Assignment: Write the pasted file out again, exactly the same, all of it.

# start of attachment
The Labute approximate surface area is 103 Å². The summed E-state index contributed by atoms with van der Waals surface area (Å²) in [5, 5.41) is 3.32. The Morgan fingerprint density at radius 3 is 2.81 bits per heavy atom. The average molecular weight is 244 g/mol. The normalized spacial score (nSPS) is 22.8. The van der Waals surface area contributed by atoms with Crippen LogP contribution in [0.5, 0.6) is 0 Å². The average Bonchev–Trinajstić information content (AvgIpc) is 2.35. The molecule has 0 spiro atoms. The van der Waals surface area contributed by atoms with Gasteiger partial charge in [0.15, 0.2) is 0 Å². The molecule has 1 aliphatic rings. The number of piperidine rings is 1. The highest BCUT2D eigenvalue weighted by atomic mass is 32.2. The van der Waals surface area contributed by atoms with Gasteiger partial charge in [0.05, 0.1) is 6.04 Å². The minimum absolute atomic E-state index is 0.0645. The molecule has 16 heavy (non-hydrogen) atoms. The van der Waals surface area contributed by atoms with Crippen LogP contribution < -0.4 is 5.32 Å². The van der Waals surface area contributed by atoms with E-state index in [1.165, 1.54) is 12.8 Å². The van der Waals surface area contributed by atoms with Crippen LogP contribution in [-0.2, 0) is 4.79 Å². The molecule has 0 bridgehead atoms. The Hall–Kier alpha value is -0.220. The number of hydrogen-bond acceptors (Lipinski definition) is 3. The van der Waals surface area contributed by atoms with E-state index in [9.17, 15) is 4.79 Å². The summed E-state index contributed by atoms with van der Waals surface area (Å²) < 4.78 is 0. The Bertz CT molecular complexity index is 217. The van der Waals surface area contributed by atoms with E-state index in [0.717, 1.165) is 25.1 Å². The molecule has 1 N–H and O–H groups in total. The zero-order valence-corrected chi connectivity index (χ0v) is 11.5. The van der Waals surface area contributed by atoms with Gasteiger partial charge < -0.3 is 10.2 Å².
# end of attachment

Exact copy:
The Labute approximate surface area is 103 Å². The summed E-state index contributed by atoms with van der Waals surface area (Å²) in [5, 5.41) is 3.32. The Morgan fingerprint density at radius 3 is 2.81 bits per heavy atom. The average molecular weight is 244 g/mol. The normalized spacial score (nSPS) is 22.8. The van der Waals surface area contributed by atoms with Crippen LogP contribution in [0.5, 0.6) is 0 Å². The average Bonchev–Trinajstić information content (AvgIpc) is 2.35. The molecule has 0 spiro atoms. The van der Waals surface area contributed by atoms with Gasteiger partial charge in [0.15, 0.2) is 0 Å². The molecule has 1 aliphatic rings. The number of piperidine rings is 1. The highest BCUT2D eigenvalue weighted by atomic mass is 32.2. The van der Waals surface area contributed by atoms with Gasteiger partial charge in [0.05, 0.1) is 6.04 Å². The minimum absolute atomic E-state index is 0.0645. The molecule has 16 heavy (non-hydrogen) atoms. The van der Waals surface area contributed by atoms with Crippen LogP contribution < -0.4 is 5.32 Å². The van der Waals surface area contributed by atoms with E-state index in [1.165, 1.54) is 12.8 Å². The van der Waals surface area contributed by atoms with Crippen LogP contribution in [-0.2, 0) is 4.79 Å². The molecule has 0 bridgehead atoms. The Hall–Kier alpha value is -0.220. The number of hydrogen-bond acceptors (Lipinski definition) is 3. The van der Waals surface area contributed by atoms with E-state index in [9.17, 15) is 4.79 Å². The summed E-state index contributed by atoms with van der Waals surface area (Å²) < 4.78 is 0. The Bertz CT molecular complexity index is 217. The van der Waals surface area contributed by atoms with E-state index in [0.717, 1.165) is 25.1 Å². The molecule has 1 N–H and O–H groups in total. The zero-order valence-corrected chi connectivity index (χ0v) is 11.5. The van der Waals surface area contributed by atoms with Gasteiger partial charge < -0.3 is 10.2 Å².